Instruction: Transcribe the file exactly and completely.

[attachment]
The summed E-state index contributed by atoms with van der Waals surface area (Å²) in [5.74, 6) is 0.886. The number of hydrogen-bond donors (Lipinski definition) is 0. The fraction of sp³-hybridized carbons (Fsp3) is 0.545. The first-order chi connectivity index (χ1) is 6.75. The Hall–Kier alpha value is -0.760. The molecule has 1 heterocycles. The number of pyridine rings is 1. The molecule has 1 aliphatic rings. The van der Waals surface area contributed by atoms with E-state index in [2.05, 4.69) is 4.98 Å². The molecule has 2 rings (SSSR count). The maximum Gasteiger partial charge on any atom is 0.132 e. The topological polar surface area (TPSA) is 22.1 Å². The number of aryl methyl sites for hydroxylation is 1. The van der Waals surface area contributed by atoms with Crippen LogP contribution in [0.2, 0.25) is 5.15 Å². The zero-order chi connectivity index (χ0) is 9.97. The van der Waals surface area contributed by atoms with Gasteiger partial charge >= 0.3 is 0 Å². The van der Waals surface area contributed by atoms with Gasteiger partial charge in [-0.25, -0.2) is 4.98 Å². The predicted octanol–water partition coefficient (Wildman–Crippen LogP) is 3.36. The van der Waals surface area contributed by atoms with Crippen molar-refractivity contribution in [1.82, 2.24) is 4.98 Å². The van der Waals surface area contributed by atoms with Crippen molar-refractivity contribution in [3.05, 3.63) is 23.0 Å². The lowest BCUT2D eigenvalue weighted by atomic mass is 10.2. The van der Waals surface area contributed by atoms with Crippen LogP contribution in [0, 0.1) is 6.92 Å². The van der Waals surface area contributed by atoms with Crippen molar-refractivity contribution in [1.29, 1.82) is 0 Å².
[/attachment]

The summed E-state index contributed by atoms with van der Waals surface area (Å²) in [5.74, 6) is 0.886. The number of hydrogen-bond donors (Lipinski definition) is 0. The fraction of sp³-hybridized carbons (Fsp3) is 0.545. The first-order chi connectivity index (χ1) is 6.75. The Hall–Kier alpha value is -0.760. The molecule has 1 heterocycles. The number of pyridine rings is 1. The molecule has 1 aliphatic rings. The van der Waals surface area contributed by atoms with E-state index in [2.05, 4.69) is 4.98 Å². The molecule has 2 rings (SSSR count). The maximum Gasteiger partial charge on any atom is 0.132 e. The topological polar surface area (TPSA) is 22.1 Å². The number of aryl methyl sites for hydroxylation is 1. The van der Waals surface area contributed by atoms with Crippen LogP contribution in [0.2, 0.25) is 5.15 Å². The zero-order chi connectivity index (χ0) is 9.97. The van der Waals surface area contributed by atoms with Gasteiger partial charge >= 0.3 is 0 Å². The van der Waals surface area contributed by atoms with Gasteiger partial charge in [-0.25, -0.2) is 4.98 Å². The predicted octanol–water partition coefficient (Wildman–Crippen LogP) is 3.36. The van der Waals surface area contributed by atoms with Crippen molar-refractivity contribution in [1.82, 2.24) is 4.98 Å². The van der Waals surface area contributed by atoms with Crippen molar-refractivity contribution in [3.05, 3.63) is 23.0 Å². The lowest BCUT2D eigenvalue weighted by atomic mass is 10.2. The van der Waals surface area contributed by atoms with Crippen LogP contribution in [0, 0.1) is 6.92 Å². The van der Waals surface area contributed by atoms with Crippen molar-refractivity contribution in [1.29, 1.82) is 0 Å².